War no barrier to top wines
If you overlook Lebanon for its winemaking abilities, you are truly missing out!
When we think of Lebanon, I suspect that we tend to think of historical civil war conflict, tabbouleh and hummus. And perhaps even its Roman ruins and the beaches of Beirut. But what we don’t seem to commonly appreciate is that the country also has a wine industry steeped in history and contemporary winemakers crafting wines of excellent quality.
Winemaking in the country can be traced back to ancient times to the Phoenicians who exerted extensive influence across the Mediterranean Sea and as far as Africa more than 2000 years BC. These people were seafarers who lived along the Levantine coast for about 2000 years from around 2300 BC. When the Phoenicians were at their mercantile peak, they exported wines throughout the Mediterranean, and famously to Egypt through the times of the Old Kingdom. Then, wine was transported in ceramic jars which were sealed with a layer of olive oil and closed with pinewood and resin. In 1999, US Professor of Oceanography, Robert Ballard found two shipwrecks from around 750BC whose cargo of wine amphorae (large ceramic containers filled with wine) was still intact, though the wine had long seeped out and been replaced by sand. These ships were thought to have left the port of Tyre bound for either Carthage (now part of modern-day Tunisia) or Egypt when a storm sunk them both.
Winemaking in Lebanon seems to have originated in the Bekaa Valley; where to this day the industry flourishes. This region runs up the centre of Lebanon at an elevation of about 1000 metres and with its fertile soils and the protection of surrounding mountains, was identified by the ancient Romans as having ideal conditions for grape growing. In early days, the monks made wine for religious purposes; as evidenced by the numerous references to the wines of Lebanon in the old testament of the Bible.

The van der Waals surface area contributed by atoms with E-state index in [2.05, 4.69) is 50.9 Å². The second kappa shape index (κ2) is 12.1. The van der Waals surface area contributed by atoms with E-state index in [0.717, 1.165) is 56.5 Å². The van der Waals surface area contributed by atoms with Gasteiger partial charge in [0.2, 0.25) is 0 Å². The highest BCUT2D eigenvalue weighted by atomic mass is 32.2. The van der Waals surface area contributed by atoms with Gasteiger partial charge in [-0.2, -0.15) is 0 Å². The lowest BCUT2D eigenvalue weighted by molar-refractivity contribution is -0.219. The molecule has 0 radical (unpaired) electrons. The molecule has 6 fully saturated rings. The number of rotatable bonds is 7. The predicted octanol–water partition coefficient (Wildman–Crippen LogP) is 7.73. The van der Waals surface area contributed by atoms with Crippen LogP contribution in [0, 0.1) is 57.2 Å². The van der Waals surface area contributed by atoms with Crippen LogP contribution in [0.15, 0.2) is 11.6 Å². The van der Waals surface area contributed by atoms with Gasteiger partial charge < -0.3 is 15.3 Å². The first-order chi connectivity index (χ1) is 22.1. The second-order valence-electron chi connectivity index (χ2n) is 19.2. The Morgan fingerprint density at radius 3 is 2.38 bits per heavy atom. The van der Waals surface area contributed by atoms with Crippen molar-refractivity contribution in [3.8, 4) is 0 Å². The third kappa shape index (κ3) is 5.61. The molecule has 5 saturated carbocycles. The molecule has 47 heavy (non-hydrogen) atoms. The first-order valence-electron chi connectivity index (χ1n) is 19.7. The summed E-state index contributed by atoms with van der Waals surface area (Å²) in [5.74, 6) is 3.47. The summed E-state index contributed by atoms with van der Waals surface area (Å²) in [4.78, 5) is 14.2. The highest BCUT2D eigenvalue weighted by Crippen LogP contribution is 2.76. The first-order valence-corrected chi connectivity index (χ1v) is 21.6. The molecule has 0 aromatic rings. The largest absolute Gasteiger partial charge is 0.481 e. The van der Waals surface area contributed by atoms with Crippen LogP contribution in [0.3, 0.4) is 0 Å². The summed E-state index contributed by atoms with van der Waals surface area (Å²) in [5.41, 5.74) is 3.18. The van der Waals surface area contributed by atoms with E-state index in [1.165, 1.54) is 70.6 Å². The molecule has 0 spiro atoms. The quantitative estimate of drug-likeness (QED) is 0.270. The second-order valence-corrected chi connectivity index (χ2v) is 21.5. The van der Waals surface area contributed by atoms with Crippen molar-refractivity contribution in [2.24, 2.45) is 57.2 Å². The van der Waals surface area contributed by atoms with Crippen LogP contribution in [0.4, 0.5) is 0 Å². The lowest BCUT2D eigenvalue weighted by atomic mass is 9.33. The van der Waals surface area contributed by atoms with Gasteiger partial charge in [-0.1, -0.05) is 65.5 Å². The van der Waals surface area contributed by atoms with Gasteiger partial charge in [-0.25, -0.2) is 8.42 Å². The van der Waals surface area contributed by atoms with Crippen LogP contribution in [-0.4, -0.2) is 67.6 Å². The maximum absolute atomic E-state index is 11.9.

In fact, the first of Jesus’ miracles in which he turned water into wine at a wedding feast, is widely thought by Christians to have taken place at Qana, a town in Lebanon located about 29 kms from Tyre. These days, the country’s best-known wineries are located in the valley – with producers like Chateau Ksara leading Lebanon’s international reputation for viticulture.
Modern winemaking in the Bekaa Valley really started in the 1850s, though at that time Sharia law prohibited wine production or consumption except for religious pursuits. The vines were sourced from French stock and the influence of the French really intensified after World War 1 with the League of Nations French Mandate for Syria and Lebanon. Today, the Valley produces about 90% of Lebanon’s wine and entices red wine lovers with cinsault, syrah, mourvedre, cabernet and merlot and titillates the taste buds of white wine aficionados with chardonnay, clairette and ugni blanc.
I hadn’t tried a lot of Lebanese wines but recently, a close friend whose mum’s ancestry is traced back to an old feudal lineage from a village called Bednayel, gifted me a carton of wines from Chateau Kefraya to sample. And I’m indebted to him for the opportunity to not only expand my palate, but to enjoy some first-rate wine in front of the fireplace on a chilly Saturday night!
Starting proceedings was the Chateau Kefraya Blanc de Blancs 2017 – a delightful blend of viognier, chardonnay and muscat a petits grains. On the nose, there are floral hints of pineapple and peach, but once on the palate, the fragrant nose gives way to waves of honey, apricot and even grapefruit. She’s a voluptuous kind of gal, and the finish is nicely rounded out by a herbaceous edge and some gentle acidity. It’s only 12% alcohol so it will work wonderfully well when spring arrives and you trot out a goats cheese, quinoa and fig salad! If it sounds like your thing, you can find it online through Flox Wines and Spirits in Melbourne.
But if you’re inclined to seek out a Lebanese wine experience, the starting (and end) point has to be the Chateau Kefraya les Breteches 2016. It’s a blend, though highlighted by cinsault; the French grape that was the genesis is modern winemaking in the Bakaa Valley. In the glass, the deep red colour has purple hues on the edges and you’ll quickly identify characters of brambly mulberry and white pepper on the nose. But once on the palate the sweet, juicy red fruits and blackberry evolve and gently embrace a tannic backbone through a tannic and spicy finale.
Quality normally comes at a price but this one seemingly flew under the accountant’s radar as online you’ll get it for around $25 a bottle. It’s perfect for a mezze plate or if you’re a traditionalist, a meal of kibbeh and tabbouleh. Here’s cheers to our Lebanese friends!